Monday, May 12, 2014

The Forest Gods

Article by Ty Hulse

In the book "The Scarlet Letter" the devil hides in the wood, bargaining with people for their souls, and when a deal is struck he has them sign the agreement in blood. This motif of a forest spirit bargaining with people's lives, of a spirit in the woods which seeks to bind people to themselves with contracts signed in blood is one of the most common in Eurasia, and it is far older than Christianity.

Although the forest gods of ancient Europe and Siberia often became the devils of later folklore. Many aspects of their character remained in the fairy tales told about them. Rumpelstiltskin, and others really did want to buy children from their parents. Others sought to buy the parents themselves, and perhaps most importantly their was something both sinister and kind about their nature.

In India, Pakistan, Greece, Russia, and more
the female forest spirits were depicted as creators
while the male spirits were depicted as the dangerous
untamed aspects of the wilderness.
Though things are never so simple, because sometimes
the women would drown and kill people, while the forest
kings could be very helpful.

Some of the most important aspects of the forest spirit include;

1 - The forest represented freedom and serenity.

Among nearly any people the forest represents freedom, a sacred space, and food. For example, among the Selkup a satyr like being, with goat horns and legs, would teach women how to hunt so that they could be free of their husbands, free of society.

Many figures, from Robin Hood to countless Germanic Rebels were given their cause by the forest gods. Told to help the poor find a better life.

In Japanese women would flee their villages to live with mountain kami.

While in Kalasha lore the wilderness (especially the mountains) were a sacred space where men would commune with the deities.

Satyrs in Greek lore were the ultimate bachelors, as are the Leshi of Russia,
and many other forest kings, spirits, and gods. Most of which have
goat legs and horns. The problem is that bachelors which have no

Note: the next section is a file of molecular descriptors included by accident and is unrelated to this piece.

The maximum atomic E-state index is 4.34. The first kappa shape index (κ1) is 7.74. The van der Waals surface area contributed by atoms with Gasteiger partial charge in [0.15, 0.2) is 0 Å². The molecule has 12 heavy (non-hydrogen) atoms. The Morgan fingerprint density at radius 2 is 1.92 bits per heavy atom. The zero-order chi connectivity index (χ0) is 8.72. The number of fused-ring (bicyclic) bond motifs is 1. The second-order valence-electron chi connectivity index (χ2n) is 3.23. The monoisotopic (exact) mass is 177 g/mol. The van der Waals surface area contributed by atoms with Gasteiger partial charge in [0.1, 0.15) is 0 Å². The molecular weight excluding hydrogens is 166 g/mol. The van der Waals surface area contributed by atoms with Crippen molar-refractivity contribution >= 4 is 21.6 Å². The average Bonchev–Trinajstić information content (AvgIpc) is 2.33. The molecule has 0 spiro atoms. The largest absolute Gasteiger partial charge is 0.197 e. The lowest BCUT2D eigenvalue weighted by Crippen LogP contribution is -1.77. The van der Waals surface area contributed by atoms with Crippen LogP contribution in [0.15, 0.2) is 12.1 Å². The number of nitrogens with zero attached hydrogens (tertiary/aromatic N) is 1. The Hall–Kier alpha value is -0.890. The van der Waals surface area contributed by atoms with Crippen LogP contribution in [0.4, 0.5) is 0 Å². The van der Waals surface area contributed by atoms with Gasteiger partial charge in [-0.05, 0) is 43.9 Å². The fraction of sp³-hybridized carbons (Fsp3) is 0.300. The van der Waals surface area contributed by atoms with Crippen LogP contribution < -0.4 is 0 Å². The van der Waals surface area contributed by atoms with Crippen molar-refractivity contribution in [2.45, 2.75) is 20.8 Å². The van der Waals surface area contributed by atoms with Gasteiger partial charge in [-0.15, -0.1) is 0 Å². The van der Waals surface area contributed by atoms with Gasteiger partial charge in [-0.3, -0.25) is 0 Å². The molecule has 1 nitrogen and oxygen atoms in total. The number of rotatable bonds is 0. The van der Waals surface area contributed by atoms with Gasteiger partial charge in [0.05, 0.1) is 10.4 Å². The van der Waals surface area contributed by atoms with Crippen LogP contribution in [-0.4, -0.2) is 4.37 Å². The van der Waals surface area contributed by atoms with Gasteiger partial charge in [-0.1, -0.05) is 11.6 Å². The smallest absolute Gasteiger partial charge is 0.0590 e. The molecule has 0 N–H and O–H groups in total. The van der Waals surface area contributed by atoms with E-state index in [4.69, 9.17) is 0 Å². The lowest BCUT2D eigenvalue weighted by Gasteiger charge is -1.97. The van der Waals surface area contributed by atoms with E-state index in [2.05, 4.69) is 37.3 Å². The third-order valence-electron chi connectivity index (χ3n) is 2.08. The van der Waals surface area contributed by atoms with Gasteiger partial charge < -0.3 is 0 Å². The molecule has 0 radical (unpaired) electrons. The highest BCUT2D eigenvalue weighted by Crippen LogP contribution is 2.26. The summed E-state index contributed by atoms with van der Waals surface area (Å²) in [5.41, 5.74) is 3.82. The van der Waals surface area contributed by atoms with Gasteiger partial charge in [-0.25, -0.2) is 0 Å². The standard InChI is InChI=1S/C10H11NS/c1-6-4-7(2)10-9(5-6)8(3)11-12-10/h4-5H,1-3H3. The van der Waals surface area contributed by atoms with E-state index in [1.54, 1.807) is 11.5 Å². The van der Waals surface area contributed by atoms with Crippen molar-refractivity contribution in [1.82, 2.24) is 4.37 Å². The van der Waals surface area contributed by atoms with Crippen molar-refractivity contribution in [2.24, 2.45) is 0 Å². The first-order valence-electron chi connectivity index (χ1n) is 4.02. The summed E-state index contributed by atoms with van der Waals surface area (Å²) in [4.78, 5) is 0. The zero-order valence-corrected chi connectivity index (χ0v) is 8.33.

social rules can be both kind and dangerous

2 - The Devil's Bargain

Fairies needed people to act as workers for them. They would take people to weave cloth, serve them at their parties, act as maids, herd their cattle, take care of their children, etc. Because of this they would often make bargains with people, promising them wealth for a given amount of time, in return for the agreement that the person would than work for the fairy thereafter. In essence the forest spirits would buy the persons soul.

In lore those who made this or other deals with the forest spirits would often try to get out of it through trickery or magic. Human's after all have the power to use symbols and words to drive away certain spirits. In ancient pre-Christian Rome for example, people would sweep to drive away nature spirits.

Thus in places such as Brittany people would make a bargain with forest spirit, but when the time came to pay the forest spirit their due they would seek out a priest or someone else who could drive away the spirit to keep them safe.

Other forest spirits such as Rumpelstiltskin and Merlin which bought children from Kings, were likely doing so in order to raise the future king, and so help humanity.

3 - Forest spirits cared about humanity, and often times even taught humans how to create civilization.

They would create shamans and cunning folk (good witches). In one Russian prayer people would plead with the forest spirit to help them win fist fights.

Robin Hood figures throughout Eurasia would be approached by forest spirits who wanted to use them to help the peasants.

(See European Shamanism to learn More)

Forest spirits would find people to act as mediators
between them and the human world. Such humans
could be given good or destructive tasks, depending on the spirit.
Perhaps the most common task was to help the poor.
Others, however, were simply given blessings to help themselves.
Many beggars were believed to have the power
to curse those who didn't give them money. So people would
be generous to them to avoid this.

4- Yet at the same time forest spirits represented danger, the fear of the unknown. People will go into the woods and vanish, children get lost in the woods, in Siberia there are countless tales of people coming across ghost villages, where the people were presumed to all have been taken away by the forest.

Forest spirits were both good and evil, creative and destructive. They brought illness and blessings.

5 - Guardians of the afterlife

Often times at least one of the afterlives was contained within the forest or mountains. This meant that the spirits of the wilderness were often the deities of the afterlife. They would punish those who deserved to be punish, while rewarding others with eternal parties.